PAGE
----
In the case of the USA and Nicaragua (1986), it was
the USA that was accused of being responsible for attacks on another state
through its support of the contras rebel movement. The International
Justice in The Hague referred to the UN General Assembly’s definition of aggression
from 1974, which, among other things, includes sending armed groups into
another state’s territory or substantial involvement in such incursions. Still,
it is difficult to know where one draws the line between legitimate support and
involvement that is in violation of international law.
The NATO Council’s resolution of 12 September this
year states that if it can be established that the attack against the USA was
directed from abroad, that attack must be considered as covered by Article 5 of
the North Atlantic Treaty and thereby engage the rules of collective defence.
But this is widely formulated. The decisive element is whether another state
was behind or involved in the attack, not whether foreign persons or
organizations directed it.
It could certainly be claimed that the Security
Council, through Resolution 1368, has accepted that the right to self-defence
is appropriate in the case of the terrorist attacks of 11 September. But even
if the resolution refers to the right of states to defend themselves, it does
not explicitly say that these particular actions against the USA give
them that right. Accordingly, the NATO resolution gives too broad a legitimacy
to US use of force. And even if Article 5 only obliges NATO members to give assistance
such as they ‘deem necessary’, it establishes a political obligation to
participate in the use of force.
There are grounds for caution when recognizing the
right to use force in the name of self-defence. First of all, there must be a
reliable basis for establishing that one or several states is behind or
involved in the attacks. One should avoid the type of doubt that arose in
1998 about whether the chemical factory in Sudan really was being used for
terrorist purposes. The implication is that the need to clearly establish
responsibility increases with the potential damage caused by the response.
Moreover, not all forms of association with persons
or groups responsible for the attacks in the USA can be considered as involvement
in terrorism. It cannot be enough in itself, for example, that the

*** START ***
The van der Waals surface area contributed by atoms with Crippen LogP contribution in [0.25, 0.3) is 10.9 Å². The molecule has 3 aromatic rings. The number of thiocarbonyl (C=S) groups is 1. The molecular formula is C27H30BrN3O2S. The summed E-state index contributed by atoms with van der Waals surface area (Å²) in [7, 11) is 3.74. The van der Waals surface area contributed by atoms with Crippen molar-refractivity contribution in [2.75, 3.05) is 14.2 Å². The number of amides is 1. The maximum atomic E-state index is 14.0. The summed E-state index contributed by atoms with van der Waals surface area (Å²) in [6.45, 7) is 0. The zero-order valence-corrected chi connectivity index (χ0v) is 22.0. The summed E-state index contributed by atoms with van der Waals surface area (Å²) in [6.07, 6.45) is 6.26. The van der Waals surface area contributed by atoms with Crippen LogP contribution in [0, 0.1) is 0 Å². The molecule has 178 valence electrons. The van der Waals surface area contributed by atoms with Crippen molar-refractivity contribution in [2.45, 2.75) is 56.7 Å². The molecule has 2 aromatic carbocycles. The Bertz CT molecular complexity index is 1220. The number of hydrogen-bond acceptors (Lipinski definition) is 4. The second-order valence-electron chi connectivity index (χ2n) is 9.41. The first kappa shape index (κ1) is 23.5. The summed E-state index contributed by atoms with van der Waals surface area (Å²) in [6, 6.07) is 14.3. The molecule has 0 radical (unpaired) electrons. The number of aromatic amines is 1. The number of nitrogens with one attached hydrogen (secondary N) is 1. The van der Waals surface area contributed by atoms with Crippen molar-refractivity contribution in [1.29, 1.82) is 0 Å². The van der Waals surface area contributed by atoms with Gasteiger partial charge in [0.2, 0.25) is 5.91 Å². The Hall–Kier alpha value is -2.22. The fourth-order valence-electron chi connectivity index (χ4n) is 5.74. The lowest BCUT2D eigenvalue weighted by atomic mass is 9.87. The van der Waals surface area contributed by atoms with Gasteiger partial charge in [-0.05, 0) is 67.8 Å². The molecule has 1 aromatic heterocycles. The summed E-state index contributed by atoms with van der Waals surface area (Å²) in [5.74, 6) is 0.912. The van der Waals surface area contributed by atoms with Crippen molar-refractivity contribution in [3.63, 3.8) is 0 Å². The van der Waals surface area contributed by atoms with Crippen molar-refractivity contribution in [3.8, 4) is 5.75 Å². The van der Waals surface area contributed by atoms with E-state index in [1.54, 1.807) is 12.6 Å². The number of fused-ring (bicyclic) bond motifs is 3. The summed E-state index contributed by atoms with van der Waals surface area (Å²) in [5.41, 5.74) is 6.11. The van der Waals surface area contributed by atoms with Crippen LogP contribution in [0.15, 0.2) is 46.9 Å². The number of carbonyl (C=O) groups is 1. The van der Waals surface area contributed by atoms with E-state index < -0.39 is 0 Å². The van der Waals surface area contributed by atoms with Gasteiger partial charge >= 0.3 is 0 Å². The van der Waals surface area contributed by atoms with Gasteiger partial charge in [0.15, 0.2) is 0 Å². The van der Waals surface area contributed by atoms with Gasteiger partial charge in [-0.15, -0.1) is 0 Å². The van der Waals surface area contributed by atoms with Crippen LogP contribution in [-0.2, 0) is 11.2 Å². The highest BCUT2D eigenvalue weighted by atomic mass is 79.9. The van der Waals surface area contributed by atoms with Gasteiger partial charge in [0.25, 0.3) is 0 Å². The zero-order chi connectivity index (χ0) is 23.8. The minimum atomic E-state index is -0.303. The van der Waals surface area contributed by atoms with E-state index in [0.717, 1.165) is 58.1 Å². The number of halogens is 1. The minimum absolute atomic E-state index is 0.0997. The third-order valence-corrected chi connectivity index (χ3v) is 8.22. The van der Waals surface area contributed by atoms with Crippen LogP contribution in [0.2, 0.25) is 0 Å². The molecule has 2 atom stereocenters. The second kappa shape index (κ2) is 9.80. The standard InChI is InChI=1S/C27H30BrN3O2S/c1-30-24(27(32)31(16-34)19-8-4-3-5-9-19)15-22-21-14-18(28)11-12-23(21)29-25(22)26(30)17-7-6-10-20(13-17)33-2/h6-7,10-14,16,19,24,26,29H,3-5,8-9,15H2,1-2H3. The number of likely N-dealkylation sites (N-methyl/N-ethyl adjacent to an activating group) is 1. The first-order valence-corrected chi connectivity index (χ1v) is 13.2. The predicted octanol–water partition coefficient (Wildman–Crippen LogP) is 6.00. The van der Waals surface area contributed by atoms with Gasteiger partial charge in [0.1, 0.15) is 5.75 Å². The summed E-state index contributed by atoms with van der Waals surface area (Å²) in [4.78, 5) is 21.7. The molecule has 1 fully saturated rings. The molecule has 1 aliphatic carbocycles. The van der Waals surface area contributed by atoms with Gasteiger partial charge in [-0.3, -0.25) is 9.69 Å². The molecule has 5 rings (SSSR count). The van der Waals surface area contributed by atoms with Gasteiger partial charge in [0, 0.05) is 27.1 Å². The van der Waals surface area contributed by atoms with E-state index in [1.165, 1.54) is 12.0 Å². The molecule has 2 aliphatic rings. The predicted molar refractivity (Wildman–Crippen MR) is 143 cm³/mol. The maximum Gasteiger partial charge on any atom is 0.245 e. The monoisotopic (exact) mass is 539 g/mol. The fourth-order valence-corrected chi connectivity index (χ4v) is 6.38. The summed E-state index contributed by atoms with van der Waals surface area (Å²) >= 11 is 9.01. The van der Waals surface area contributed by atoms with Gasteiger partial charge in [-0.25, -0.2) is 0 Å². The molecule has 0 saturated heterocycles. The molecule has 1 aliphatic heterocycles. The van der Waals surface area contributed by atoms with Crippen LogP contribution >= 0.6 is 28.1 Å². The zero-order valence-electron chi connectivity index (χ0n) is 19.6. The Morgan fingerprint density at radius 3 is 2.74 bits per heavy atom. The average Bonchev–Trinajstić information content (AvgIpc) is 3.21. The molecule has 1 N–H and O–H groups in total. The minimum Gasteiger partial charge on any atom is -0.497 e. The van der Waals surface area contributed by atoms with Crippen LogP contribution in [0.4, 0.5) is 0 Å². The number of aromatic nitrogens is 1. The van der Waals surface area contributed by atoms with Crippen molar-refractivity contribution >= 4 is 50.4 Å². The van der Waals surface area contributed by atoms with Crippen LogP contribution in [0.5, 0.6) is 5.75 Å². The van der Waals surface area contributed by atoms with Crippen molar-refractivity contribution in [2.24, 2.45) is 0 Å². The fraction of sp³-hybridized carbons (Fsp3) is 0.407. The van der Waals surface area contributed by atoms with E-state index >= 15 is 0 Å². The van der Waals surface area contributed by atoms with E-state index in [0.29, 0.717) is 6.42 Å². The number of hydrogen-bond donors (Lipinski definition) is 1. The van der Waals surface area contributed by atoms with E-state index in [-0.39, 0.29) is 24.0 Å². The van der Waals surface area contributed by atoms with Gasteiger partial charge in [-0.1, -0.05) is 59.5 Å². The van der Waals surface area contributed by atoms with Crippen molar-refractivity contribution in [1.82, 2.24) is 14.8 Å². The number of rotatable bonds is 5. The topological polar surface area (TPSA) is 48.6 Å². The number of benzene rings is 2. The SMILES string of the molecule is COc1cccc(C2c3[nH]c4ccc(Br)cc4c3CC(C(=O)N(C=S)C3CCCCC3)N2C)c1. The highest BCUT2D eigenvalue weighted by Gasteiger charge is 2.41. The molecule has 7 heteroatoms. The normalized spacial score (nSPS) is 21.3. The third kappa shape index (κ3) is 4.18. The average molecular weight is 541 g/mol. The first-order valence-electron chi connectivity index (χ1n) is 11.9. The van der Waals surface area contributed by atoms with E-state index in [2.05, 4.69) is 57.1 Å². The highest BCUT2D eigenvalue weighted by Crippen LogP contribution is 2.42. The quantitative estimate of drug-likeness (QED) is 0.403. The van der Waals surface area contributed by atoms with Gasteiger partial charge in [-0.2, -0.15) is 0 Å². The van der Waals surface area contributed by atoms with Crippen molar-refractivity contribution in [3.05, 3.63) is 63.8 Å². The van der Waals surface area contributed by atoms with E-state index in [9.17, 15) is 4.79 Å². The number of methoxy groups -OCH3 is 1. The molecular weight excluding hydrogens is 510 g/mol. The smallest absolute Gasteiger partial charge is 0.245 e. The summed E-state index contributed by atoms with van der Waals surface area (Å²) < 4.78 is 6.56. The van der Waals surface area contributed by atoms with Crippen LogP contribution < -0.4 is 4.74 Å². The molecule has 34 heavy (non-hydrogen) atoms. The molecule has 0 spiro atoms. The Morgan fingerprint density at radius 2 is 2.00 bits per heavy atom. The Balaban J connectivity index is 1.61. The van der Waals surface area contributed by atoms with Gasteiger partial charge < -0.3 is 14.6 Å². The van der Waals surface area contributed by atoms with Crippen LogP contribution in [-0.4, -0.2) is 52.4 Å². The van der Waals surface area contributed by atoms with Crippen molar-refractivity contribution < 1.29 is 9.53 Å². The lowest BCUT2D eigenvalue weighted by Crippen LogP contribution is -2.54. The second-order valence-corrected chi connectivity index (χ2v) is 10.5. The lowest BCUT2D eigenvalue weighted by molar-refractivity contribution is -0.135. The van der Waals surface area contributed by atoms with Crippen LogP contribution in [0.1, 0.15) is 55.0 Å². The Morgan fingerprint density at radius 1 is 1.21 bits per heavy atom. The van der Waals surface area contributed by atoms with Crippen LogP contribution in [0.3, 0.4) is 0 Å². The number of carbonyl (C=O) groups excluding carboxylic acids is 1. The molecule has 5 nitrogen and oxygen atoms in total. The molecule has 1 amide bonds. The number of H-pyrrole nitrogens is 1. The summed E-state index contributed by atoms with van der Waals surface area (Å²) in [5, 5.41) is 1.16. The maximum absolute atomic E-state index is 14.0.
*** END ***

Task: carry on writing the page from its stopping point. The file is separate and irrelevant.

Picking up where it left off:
individuals concerned live in the country in question, be it Germany or Afghanistan.
The country must have actively participated in, or at least turned a blind eye
to, the attacks being planned. Nor can it be claimed that neighbouring
countries have participated if they have failed to disassociate themselves from
the policies carried out in countries supporting or harbouring terrorist activities.
A possible use of force must also meet the
requirements of international law for immediacy, necessity and proportionality.
Immediacy implies that a response follows within a reasonable span of
time. Necessity means that one may only undertake actions that are meant to
counter an attack. And what proportionality entails is that the actions carried
out against the USA, though terrible, can only justify military action up to a
certain point, in terms of numbers of civilians wounded or killed, or damage
caused to civilian structures. Finally, the right to self-defence is only valid
until the Security Council has adopted the necessary actions for maintaining
peace and security.
The dangers involved in relaxing the prohibition on
the use of force were emphasized in connection with the NATO
operations in Kosovo. In that case, the objective was humanitarian
intervention, but these dangers are not fewer if states are allowed to respond
to terrorist attacks with armed force. One must, for as long as possible, stand
by the notions that terrorist acts are crimes and that it is the UN Security
Council that should decide whether force should be used against
After the terror attacks of 11 September, the allies
have a responsibility for limiting the use of force and for bringing it under international
control as quickly as possible. This can contribute to preventing matters from
going from bad to worse. But it can also limit the freedom of states to do as they
please in the world.
Professor, Dept of Public and International Law
University of Oslo, Norway
1 This article first appeared, in
Norwegian, in Aftenposten, 21 September 2001. Reprinted by permission.
Translated by J. Peter Burgess.